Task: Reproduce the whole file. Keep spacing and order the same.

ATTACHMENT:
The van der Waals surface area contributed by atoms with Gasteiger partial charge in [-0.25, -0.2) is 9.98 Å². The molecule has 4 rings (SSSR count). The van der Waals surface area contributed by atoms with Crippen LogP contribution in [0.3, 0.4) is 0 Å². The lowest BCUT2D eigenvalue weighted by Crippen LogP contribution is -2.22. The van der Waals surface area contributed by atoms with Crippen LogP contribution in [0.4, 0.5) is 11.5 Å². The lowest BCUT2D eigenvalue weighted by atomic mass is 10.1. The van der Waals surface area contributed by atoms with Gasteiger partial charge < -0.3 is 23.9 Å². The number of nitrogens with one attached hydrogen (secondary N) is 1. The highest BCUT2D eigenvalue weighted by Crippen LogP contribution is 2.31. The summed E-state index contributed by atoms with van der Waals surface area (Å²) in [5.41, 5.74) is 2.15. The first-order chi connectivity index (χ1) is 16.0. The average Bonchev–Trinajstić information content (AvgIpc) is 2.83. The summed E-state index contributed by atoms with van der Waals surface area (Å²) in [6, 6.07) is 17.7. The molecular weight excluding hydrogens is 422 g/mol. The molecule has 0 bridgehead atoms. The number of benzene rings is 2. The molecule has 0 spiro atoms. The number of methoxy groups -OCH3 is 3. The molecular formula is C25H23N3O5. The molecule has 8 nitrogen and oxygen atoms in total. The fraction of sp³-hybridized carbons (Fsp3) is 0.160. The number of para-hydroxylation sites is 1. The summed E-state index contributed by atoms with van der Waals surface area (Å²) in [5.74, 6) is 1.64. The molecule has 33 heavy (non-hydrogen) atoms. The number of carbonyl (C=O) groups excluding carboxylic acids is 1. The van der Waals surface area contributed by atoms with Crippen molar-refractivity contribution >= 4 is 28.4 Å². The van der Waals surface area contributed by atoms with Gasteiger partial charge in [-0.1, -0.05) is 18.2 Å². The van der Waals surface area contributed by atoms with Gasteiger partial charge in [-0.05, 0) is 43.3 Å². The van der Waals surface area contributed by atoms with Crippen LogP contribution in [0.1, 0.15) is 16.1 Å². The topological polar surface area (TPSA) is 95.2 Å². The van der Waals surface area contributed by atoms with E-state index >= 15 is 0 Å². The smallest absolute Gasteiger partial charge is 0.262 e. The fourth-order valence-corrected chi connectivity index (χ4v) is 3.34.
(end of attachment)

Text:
The van der Waals surface area contributed by atoms with Gasteiger partial charge in [-0.25, -0.2) is 9.98 Å². The molecule has 4 rings (SSSR count). The van der Waals surface area contributed by atoms with Crippen LogP contribution in [0.3, 0.4) is 0 Å². The lowest BCUT2D eigenvalue weighted by Crippen LogP contribution is -2.22. The van der Waals surface area contributed by atoms with Crippen LogP contribution in [0.4, 0.5) is 11.5 Å². The lowest BCUT2D eigenvalue weighted by atomic mass is 10.1. The van der Waals surface area contributed by atoms with Gasteiger partial charge < -0.3 is 23.9 Å². The number of nitrogens with one attached hydrogen (secondary N) is 1. The highest BCUT2D eigenvalue weighted by Crippen LogP contribution is 2.31. The summed E-state index contributed by atoms with van der Waals surface area (Å²) in [5.41, 5.74) is 2.15. The first-order chi connectivity index (χ1) is 16.0. The average Bonchev–Trinajstić information content (AvgIpc) is 2.83. The summed E-state index contributed by atoms with van der Waals surface area (Å²) in [6, 6.07) is 17.7. The molecular weight excluding hydrogens is 422 g/mol. The molecule has 0 bridgehead atoms. The number of benzene rings is 2. The molecule has 0 spiro atoms. The number of methoxy groups -OCH3 is 3. The molecular formula is C25H23N3O5. The molecule has 8 nitrogen and oxygen atoms in total. The fraction of sp³-hybridized carbons (Fsp3) is 0.160. The number of para-hydroxylation sites is 1. The summed E-state index contributed by atoms with van der Waals surface area (Å²) in [5.74, 6) is 1.64. The molecule has 33 heavy (non-hydrogen) atoms. The number of carbonyl (C=O) groups excluding carboxylic acids is 1. The van der Waals surface area contributed by atoms with Crippen molar-refractivity contribution >= 4 is 28.4 Å². The van der Waals surface area contributed by atoms with Gasteiger partial charge in [-0.1, -0.05) is 18.2 Å². The van der Waals surface area contributed by atoms with Gasteiger partial charge in [-0.05, 0) is 43.3 Å². The van der Waals surface area contributed by atoms with Crippen LogP contribution in [0.1, 0.15) is 16.1 Å². The topological polar surface area (TPSA) is 95.2 Å². The van der Waals surface area contributed by atoms with E-state index >= 15 is 0 Å². The smallest absolute Gasteiger partial charge is 0.262 e. The fourth-order valence-corrected chi connectivity index (χ4v) is 3.34.